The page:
Modern SaaS applications power the world’s most iconic businesses, and with hundreds of billions of dollars of annual revenue at stake, speed to market without compromising secure operation and access control is essential. Authorization for multi-tenant SaaS applications enables end-users to control ‘who’ and ‘what’ can interact with the application. These policies govern the developers and administrators managing the application/platform and the application’s external user base which includes account administrators and individual users.
Authorization for modern applications has never been more critical. Unfortunately, it also has never been more burdensome or technically challenging for developers and the IT operations teams that support the applications they build.
Pick any well-known SaaS platform and it is extremely likely that the development team who built it also had to code up custom authorization logic from scratch, configure databases containing users, roles, groups, permissions data and the like and build custom APIs or other control points for allowing or denying access. Doing all of this is just one part of the heavy lifting; all of these custom-built authorization components also have to be maintained and updated as requirements evolve. Furthermore, authorization is broadly considered to be a tier-0 service where performance and availability are make-or-break factors.
Given today’s speed-to-market pressures on SaaS-driven business (or any modern enterprise, for that matter) for new services and features, authorization CANNOT require custom work. This is essentially why Styra created Open Policy Agent (OPA). OPA changed the game for authorization, giving application developers and DevOps teams a standardized way to write and control authorization logic using a fast, flexible decision-making engine that can be applied throughout the cloud-native stack.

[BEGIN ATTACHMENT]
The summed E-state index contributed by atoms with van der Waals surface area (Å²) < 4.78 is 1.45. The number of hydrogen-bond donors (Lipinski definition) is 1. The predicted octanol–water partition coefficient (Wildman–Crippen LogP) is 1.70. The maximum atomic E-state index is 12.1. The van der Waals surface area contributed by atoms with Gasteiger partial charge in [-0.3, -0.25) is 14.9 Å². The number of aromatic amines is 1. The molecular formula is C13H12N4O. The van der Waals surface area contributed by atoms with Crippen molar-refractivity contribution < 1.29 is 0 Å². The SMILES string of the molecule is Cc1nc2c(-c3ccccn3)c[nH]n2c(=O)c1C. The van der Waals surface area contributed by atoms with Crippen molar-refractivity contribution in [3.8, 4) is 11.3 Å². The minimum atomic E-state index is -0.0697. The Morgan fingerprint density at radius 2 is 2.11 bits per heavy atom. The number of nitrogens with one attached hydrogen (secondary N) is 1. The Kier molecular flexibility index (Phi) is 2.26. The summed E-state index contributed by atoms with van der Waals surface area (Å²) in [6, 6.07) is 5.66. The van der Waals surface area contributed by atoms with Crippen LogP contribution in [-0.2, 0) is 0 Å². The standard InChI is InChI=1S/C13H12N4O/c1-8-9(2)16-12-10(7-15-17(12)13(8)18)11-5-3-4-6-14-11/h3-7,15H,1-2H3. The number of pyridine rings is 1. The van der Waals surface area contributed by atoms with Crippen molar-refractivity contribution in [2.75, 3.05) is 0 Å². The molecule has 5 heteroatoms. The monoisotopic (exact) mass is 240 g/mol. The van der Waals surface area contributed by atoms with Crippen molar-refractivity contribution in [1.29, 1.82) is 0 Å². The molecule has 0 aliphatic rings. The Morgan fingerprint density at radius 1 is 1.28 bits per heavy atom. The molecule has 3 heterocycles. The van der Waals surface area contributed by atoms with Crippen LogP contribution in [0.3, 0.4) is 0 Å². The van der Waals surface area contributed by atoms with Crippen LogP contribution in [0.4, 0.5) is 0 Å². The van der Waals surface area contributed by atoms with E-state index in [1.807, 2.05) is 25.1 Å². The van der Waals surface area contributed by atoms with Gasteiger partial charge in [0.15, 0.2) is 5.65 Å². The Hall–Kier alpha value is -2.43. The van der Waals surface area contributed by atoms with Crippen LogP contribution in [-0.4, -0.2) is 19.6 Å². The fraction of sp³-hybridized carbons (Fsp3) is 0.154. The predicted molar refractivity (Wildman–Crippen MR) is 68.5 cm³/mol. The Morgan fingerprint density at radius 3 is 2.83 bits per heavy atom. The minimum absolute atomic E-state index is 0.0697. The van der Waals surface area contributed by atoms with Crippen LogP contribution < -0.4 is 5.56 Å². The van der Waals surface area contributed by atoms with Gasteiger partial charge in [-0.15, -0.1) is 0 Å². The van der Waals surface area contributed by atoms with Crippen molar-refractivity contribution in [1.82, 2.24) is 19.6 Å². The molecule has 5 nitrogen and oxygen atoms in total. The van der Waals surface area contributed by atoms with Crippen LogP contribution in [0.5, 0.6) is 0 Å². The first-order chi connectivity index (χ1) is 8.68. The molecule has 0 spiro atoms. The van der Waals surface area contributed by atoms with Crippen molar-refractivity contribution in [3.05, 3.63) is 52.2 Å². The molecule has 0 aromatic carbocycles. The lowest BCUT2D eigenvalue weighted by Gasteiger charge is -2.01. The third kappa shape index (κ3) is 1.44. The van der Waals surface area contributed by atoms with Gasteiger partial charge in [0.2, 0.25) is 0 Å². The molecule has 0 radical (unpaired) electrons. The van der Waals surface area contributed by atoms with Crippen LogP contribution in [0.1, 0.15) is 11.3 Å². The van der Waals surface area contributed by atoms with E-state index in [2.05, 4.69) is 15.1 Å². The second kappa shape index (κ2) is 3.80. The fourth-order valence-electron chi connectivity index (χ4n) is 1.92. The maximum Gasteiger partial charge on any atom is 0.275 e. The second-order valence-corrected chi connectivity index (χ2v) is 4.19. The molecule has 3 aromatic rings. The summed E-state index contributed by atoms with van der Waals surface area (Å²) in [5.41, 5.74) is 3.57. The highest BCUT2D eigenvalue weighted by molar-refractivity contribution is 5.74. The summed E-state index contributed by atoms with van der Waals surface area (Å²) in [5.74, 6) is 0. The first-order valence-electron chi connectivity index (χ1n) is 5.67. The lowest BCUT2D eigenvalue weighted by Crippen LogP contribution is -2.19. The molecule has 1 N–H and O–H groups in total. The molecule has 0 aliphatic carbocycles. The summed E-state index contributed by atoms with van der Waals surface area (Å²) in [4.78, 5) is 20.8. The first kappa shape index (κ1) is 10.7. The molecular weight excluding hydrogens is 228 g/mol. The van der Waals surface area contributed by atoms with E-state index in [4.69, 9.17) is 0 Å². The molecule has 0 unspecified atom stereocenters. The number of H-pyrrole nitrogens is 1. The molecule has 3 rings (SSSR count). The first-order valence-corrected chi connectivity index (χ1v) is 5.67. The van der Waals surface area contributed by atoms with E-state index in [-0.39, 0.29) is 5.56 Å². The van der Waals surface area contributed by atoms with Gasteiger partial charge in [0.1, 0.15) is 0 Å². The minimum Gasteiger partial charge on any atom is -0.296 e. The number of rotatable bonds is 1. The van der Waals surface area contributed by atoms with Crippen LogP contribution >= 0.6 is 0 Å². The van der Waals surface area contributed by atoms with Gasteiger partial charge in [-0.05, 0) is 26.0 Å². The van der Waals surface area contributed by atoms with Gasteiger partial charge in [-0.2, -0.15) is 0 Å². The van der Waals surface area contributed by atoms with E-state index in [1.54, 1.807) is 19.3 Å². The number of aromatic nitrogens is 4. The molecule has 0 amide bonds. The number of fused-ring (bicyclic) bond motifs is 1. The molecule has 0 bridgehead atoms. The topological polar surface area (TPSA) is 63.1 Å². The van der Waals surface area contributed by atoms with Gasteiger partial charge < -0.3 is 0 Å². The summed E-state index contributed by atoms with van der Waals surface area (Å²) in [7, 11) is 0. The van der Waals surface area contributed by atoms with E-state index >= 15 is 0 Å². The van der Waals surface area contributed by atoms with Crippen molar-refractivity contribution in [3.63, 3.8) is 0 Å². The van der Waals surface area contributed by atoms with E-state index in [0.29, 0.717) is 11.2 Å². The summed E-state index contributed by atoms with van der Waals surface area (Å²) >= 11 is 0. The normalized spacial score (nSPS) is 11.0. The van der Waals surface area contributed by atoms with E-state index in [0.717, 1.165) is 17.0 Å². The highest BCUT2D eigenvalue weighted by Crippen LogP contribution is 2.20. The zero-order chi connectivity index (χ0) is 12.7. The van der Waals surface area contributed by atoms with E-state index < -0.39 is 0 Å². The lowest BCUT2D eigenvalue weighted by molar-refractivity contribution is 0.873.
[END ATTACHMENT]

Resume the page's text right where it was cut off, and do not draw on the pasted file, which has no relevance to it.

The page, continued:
While OPA eliminates the burden of building authorization from scratch for each application by decoupling the authorization logic from business logic, the issue of contending with contextual data required for authorization decisions still remains. Specifically, developers are still saddled with solving difficult problems around data storage, consistency and scalability.
The challenge associated with authorization data management came to light through conversations with dozens of OPA users who had designed bespoke systems to shard and replicate authorization data sets to their OPAs. We believed that we could build and operate a service that would allow SaaS developers to offload not only authorization logic but authorization data from their apps and still meet the strict performance and availability requirements of an authorization service. Today, we’re excited to announce Styra Run!
Introducing Styra Run
Styra Run is an application authorization service purpose-built for developers that combines streamlined OPA policy with a geographically distributed, horizontally scalable, highly-available data store. Styra Run is completely based on OPA – the de facto open-source policy engine – and is the only system of its kind to decouple both the policy logic and data from the application code for a reliable, turnkey approach.
Through its simple SDK, developers can easily integrate Styra Run with their applications for both authorization and data filtering. They can also easily embed the Styra Run GUI to enable end-user permission management.
The benefits in store for Styra Run users and their organizations are easy to see. With developers relieved of repeatedly building authorization from the ground up and having to sweat the related data management challenges, they can focus instead on building competitive differentiation and pushing new services and features out as fast as possible.
The SaaS delivery model has changed the way we interact with software. We expect frictionless onboarding without a human in the loop, but we also want to be able to bring friends & family and coworkers along for the ride — which means that collaboration and access control functionality are table stakes in any modern piece of software. This trend is only going to increase, as the move towards remote-first work accelerates. To deliver on this, developers should recognize authorization for what it is: undifferentiated heavy lifting.
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